This article describes experiences in image manipulation by students of the Digital Image Management program as well as provide some tips for similar projects. The School of Library and Information Science at the University of North Texas received a grant in 1998 from the Institute of Library and Museums Services to create a new program for Certificate of Advanced Studies in Digital Image Management. The goal of the program is to prepare professionals for work in the digital imaging environment. The one-year program includes classes (24 credit hours) and lab work. Each student has to work two hours per week in the digital lab along with their studies. All necessary equipment is provided. This hands-on project uses the Sepia photographic collection from the African-American Museum in Dallas as an initial start. Students scan photographs, create and design database forms, enter descriptive data taken from the information on the photographs and folders in which those photographs were separated by museum curators, purchase hardware and software, and do research on various topics.

Currently, SLIS provides students also with opportunities to receive a Masters degree in Digital Libraries, a Certificate of Advanced Studies in Digital Image Management and financially supports the doctoral students whose research concentrate on imaging. Current ILMS fellows are deeply involved in research. Some of the graduates with the CAS in Digital Imaging Management remain at the university for further work in the doctoral program. Using their previous experience, students continue to face new problems and to work on their research topics (e.g. image metadata, collaboration problems, resolution studies)

Image acquisition

Before the actual work with the museum collections beginning students are required to be familiar with major software used in the lab: Microsoft Office package, Macromedia Dreamweaver 3, Fireworks 3, and Adobe Photoshop 5.5.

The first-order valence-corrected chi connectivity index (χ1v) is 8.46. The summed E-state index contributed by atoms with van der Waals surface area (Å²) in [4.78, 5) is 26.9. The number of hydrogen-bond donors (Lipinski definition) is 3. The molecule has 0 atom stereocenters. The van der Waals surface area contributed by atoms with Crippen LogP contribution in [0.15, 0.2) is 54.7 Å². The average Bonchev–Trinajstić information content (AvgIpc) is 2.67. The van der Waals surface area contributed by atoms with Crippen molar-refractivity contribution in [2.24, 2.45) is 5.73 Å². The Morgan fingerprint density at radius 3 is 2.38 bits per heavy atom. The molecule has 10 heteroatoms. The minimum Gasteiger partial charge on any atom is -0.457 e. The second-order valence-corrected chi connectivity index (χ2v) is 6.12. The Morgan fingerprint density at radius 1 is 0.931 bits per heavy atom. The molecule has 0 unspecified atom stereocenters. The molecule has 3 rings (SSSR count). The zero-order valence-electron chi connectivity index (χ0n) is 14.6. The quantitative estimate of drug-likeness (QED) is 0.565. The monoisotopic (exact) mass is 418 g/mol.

In addition to their studies and lab hours, IMLS Fellows attend of Adobe PhotoShop workshops that later help them to work with acquired images. They learn about different image file formats, basic image manipulation techniques, image optimization for the WWW, some valuable layers’ techniques, and vector graphics. Students are also introduced to Adobe ImageReady and Adobe Illustrator software.

There are approximately 50 thousand items in the Sepia collection of the African American Museum in Dallas. About ten thousand black and white photographs are currently in digital format. Five digit numbers are adequate for the Identification Number (ID) following the first three letters of the collection name. Writing the ID number on the back of the photo with a pencil (previously it was agreed with a curator of the museum), students can easily track what is the last scanned photograph. There is a bulletin board in the digital lab showing who is the last person working with the collection, how many images are scanned, what is the last scanned photograph ID, what has been done with the images: scanned and saved in TIFF, converted to JPEG, cleaned JPEG, written to the database.

Each image (black and white photo) is scanned in TIFF format with 400 dpi resolution in Grayscale mode for archival purposes.

A regular photograph 8x10inches scanned as a True Color mode TIFF is about 30-40Mb and in Grayscale mode about 8-12 Mb. There is a huge difference between the two files considering storage issues, but the quality of the scanned photos is almost the same.

Here is an example from the Sepia collection, folder “Ruth Brown.”


True color